It's probably unfair to compare and contrast two films just because they star the same actor and come out at the same time, but compare and contrast the two latest Heath Ledger movies I shall. Brokeback Mountain is a drama, even a tragedy, about two homosexual lovers that shows how secret affairs can inflame jealousy and destroy families. Casanova is a comedy about one of the most famous heterosexual lovers of all time, and it gleefully mocks the Catholic Church while celebrating the liberating power of brothels and the like. The former film, which shows some of the negative effects of sexual immorality, has provoked outrage among some Christians. But will the latter, also depicting illicit sex, prompt the same response?
Not that outrage would be a proper response. On closer examination, it turns out there is more to Casanova than a celebration of promiscuity—though there isn't less. Giacomo Casanova (Ledger) is a notorious libertine who lives in Venice and, in one early scene, flees a convent full of admiring nuns because officers from the Inquisition have come to arrest him. "Eternal damnation for one night with Casanova," says one official to a novice when he finds evidence that Casanova has been in her chamber. "Seems fair," she shrugs.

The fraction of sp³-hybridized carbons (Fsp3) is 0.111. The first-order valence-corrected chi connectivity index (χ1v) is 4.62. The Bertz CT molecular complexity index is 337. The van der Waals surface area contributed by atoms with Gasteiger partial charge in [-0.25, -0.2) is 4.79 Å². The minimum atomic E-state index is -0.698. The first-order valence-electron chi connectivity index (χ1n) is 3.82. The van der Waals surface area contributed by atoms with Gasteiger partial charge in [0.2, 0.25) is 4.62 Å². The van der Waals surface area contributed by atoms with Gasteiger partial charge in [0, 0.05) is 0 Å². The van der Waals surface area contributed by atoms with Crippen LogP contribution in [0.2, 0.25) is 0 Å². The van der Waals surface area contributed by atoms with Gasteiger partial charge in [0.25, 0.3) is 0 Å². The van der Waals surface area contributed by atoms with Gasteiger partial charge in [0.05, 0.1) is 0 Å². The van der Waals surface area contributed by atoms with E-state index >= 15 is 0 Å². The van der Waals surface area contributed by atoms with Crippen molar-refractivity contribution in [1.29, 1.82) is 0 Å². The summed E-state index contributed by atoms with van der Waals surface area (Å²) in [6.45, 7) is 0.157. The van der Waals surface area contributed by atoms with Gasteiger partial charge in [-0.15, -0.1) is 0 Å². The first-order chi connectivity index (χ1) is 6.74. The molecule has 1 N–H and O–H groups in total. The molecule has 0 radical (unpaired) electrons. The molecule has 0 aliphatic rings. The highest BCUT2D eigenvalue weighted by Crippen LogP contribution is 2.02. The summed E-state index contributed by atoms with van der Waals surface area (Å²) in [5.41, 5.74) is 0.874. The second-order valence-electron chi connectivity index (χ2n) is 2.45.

Thanks to the intervention of the Doge (Tim McInnerney), or local magistrate, Casanova is spared a hanging, but the Doge tells Casanova he has become increasingly difficult to protect, so he can no longer stay in Venice—unless he marries and becomes a respectable citizen. Oh, and he has to do this before Carnivale, which takes place in just a few days. Casanova rises to the challenge and soon seems to be well on the way to beating this arbitrary deadline; he visits the pious ...1
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